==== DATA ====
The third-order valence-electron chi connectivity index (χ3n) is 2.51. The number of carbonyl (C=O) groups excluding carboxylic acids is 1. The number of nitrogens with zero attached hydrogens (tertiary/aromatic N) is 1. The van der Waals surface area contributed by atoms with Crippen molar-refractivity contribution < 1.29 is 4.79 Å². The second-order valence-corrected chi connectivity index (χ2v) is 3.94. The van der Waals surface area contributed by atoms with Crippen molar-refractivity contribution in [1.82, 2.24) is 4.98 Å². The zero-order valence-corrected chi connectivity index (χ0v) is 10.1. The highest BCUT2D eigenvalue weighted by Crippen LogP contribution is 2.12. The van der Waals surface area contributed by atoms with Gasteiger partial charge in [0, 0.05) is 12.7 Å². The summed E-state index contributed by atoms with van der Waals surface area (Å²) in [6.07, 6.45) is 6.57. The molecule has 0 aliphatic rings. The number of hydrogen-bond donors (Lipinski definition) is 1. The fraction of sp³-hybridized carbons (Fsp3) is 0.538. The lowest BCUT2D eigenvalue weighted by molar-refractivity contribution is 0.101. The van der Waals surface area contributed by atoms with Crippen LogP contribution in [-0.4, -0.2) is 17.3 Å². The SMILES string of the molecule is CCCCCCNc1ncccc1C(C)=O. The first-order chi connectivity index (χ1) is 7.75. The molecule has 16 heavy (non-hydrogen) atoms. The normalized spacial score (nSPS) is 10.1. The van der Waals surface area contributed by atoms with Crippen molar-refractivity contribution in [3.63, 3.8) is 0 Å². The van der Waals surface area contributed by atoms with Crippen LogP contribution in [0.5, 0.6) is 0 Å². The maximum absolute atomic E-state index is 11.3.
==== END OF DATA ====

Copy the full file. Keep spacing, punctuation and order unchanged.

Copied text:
The third-order valence-electron chi connectivity index (χ3n) is 2.51. The number of carbonyl (C=O) groups excluding carboxylic acids is 1. The number of nitrogens with zero attached hydrogens (tertiary/aromatic N) is 1. The van der Waals surface area contributed by atoms with Crippen molar-refractivity contribution < 1.29 is 4.79 Å². The second-order valence-corrected chi connectivity index (χ2v) is 3.94. The van der Waals surface area contributed by atoms with Crippen molar-refractivity contribution in [1.82, 2.24) is 4.98 Å². The zero-order valence-corrected chi connectivity index (χ0v) is 10.1. The highest BCUT2D eigenvalue weighted by Crippen LogP contribution is 2.12. The van der Waals surface area contributed by atoms with Gasteiger partial charge in [0, 0.05) is 12.7 Å². The summed E-state index contributed by atoms with van der Waals surface area (Å²) in [6.07, 6.45) is 6.57. The molecule has 0 aliphatic rings. The number of hydrogen-bond donors (Lipinski definition) is 1. The fraction of sp³-hybridized carbons (Fsp3) is 0.538. The lowest BCUT2D eigenvalue weighted by molar-refractivity contribution is 0.101. The van der Waals surface area contributed by atoms with Crippen LogP contribution in [-0.4, -0.2) is 17.3 Å². The SMILES string of the molecule is CCCCCCNc1ncccc1C(C)=O. The first-order chi connectivity index (χ1) is 7.75. The molecule has 16 heavy (non-hydrogen) atoms. The normalized spacial score (nSPS) is 10.1. The van der Waals surface area contributed by atoms with Crippen molar-refractivity contribution in [3.63, 3.8) is 0 Å². The van der Waals surface area contributed by atoms with Crippen LogP contribution in [0.5, 0.6) is 0 Å². The maximum absolute atomic E-state index is 11.3.